Saturday, May 21, 2011

Review: Ada Legend of a Healer

Title:  Ada Legend of a Healer
Author:  R.A. McDonald
Summary:  No sickness, no injuries, no pain, no limits.  If you had the power to heal, what would you do?  For fifteen-year-old Ada discovering that she can heal feels more like a curse than a gift.  When she learns of the mystery surrounding her mother's disappearance, and sees the indifference of so-called friends, she sets out for Paris to find her.  The power to heal protects her, but also has her hunted by a man who sees her as nothing more than his fountain of youth.  Ada realizes her true power is her will to survive, and that her only chance at freedom is to become the best at escaping.

**Disclaimer: A copy of the book was provided to me by the publisher, and I received no compensation in exchange for my honest review.**

The Dish:  Who wouldn't want to rid themselves of any and all sickness or heal any injury the moment after it happens?  To be free from such pitfalls as getting winded while running or healing muscles to help them grow stronger.  It would sound like a good deal to most people.  But for those with such abilities, like Ada, it is as much the dark side of the coin as it is the light especially when others want that skill for themselves alone.  No one should be forced to do something against their will, and Ada refuses to let anyone, even her aunt who is also a healer, tell her how she should use her gift.

At first I found it a little difficult to relate with Ada.  Granted, she has been shuffled around foster homes for most of her life, her mother disappeared when she was little, and she has the bizarre skill of being able to "see others' sickness."  That alone would probably make for a surly teenager.  Still sometimes her negative venting became a bit tiresome though I have to admit that trait adds to her realistic nature.

Ada also does a few things I thought were too risky given the situations she was in at the time, particularly when she was practicing her healing ability.  I know practice helps boost improvement, but doing so in a public place among a group of people wasn't the smartest thing to do.  I'll just chalk that up to her being a teenager and a novice when it comes to judgment.  It was a nice change to see her assisting those who at least helped her even if that in itself was a risk.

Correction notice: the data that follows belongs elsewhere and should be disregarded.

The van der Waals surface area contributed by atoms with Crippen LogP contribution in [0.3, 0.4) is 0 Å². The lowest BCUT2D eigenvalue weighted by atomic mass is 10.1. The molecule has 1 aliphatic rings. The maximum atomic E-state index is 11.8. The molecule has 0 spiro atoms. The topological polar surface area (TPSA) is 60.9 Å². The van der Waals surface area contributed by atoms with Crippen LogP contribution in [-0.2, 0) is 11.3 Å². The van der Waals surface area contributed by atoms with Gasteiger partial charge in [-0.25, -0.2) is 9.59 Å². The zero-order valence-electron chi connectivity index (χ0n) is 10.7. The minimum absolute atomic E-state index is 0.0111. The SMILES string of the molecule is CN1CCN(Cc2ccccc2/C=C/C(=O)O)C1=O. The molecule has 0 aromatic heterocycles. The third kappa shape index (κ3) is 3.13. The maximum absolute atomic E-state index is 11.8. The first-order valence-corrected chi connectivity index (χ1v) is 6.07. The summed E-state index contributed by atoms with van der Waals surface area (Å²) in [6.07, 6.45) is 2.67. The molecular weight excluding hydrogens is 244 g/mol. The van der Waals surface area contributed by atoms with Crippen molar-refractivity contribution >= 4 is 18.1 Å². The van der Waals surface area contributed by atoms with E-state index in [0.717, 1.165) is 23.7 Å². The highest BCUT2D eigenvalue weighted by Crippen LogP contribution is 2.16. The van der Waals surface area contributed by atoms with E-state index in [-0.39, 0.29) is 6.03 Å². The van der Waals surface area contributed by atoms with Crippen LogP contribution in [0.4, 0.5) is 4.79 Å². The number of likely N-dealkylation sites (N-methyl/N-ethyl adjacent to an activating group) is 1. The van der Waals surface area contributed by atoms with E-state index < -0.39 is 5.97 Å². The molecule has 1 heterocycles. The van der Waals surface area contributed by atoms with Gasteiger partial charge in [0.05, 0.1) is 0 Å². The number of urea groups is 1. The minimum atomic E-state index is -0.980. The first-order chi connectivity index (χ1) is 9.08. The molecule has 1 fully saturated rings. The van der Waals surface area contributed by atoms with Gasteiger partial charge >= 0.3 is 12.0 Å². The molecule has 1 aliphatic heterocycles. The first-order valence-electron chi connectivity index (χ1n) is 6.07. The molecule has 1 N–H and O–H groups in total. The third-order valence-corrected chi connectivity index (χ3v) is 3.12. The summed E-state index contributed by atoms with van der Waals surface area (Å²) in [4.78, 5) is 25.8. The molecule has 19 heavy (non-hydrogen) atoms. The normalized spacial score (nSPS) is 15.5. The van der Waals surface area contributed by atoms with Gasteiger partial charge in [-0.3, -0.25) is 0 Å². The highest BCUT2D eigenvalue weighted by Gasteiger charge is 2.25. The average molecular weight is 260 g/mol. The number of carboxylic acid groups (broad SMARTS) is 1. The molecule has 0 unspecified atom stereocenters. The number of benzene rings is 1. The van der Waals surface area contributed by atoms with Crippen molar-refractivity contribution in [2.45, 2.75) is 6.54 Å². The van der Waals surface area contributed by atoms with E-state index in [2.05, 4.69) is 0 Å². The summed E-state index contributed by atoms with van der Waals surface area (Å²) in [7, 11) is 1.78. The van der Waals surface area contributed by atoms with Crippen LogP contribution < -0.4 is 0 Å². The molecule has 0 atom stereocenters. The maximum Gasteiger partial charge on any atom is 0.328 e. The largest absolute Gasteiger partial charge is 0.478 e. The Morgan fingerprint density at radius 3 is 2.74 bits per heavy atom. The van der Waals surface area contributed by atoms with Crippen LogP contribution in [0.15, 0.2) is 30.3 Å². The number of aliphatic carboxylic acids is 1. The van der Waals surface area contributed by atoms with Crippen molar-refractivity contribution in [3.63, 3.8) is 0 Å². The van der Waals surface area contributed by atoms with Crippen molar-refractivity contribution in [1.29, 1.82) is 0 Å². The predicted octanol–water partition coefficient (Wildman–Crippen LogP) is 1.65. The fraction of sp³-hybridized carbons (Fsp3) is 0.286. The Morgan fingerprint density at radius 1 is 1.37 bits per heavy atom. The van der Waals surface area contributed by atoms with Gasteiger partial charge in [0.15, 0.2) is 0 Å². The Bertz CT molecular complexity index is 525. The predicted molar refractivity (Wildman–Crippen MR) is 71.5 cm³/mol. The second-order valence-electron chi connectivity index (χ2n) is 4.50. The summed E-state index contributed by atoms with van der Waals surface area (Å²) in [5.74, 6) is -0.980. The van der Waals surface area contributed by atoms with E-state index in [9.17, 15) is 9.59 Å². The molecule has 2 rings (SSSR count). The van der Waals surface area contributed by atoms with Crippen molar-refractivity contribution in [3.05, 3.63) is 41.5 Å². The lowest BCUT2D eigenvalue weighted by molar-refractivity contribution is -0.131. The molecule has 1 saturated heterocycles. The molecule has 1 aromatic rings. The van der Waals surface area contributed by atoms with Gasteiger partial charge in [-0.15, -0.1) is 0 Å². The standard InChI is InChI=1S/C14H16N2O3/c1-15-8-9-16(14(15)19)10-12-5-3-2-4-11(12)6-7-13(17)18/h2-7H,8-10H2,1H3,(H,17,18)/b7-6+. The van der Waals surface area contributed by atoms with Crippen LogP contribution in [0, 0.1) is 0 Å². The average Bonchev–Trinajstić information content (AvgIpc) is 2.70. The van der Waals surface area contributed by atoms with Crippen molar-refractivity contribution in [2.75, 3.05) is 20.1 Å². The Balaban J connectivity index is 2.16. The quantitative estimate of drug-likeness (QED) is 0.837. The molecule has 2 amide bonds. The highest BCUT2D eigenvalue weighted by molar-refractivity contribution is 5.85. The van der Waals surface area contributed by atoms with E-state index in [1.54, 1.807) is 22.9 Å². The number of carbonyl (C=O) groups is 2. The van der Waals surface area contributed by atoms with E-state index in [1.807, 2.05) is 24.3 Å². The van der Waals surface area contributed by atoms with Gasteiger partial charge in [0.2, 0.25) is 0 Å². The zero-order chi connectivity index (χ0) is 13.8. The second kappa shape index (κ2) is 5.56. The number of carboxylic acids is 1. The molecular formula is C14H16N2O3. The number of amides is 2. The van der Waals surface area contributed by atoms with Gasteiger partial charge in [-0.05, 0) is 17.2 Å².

The supporting characters that were introduced once the story took Ada overseas were what really enabled her to grow as a person.  She had been denied real kindness for so long in her life, it was great to see Ada treated so well even by people she had only just met.  I really liked Madame Jardin and her willingness to give Ada a home in a strange country while she searched for her mother.  McDonald even adds hints of romance into Ada with the introduction of Daniel, a young man who instructs Ada in parkour, free running.  That was a unique touch as well since I haven't heard parkour used in another novel before, and McDonald was thinking outside the box with that addition.

Overall, the pacing was nice and steady, and I felt really drawn into the story.  There were some intense parts where I was on the edge of my seat while reading, and I have to say those parts added to the urgency I felt for Ada as she tried to stay one step ahead of those pursuing her as she searched for her mother.  Now, I just have one question for R.A. McDonald: When will the next part of Ada's story be ready for we readers???


  1. Sounds awesome! I love books that give you a sense of urgency!

  2. Those kind of books usually encourage you to finish faster. ;) Did you want to borrow it?


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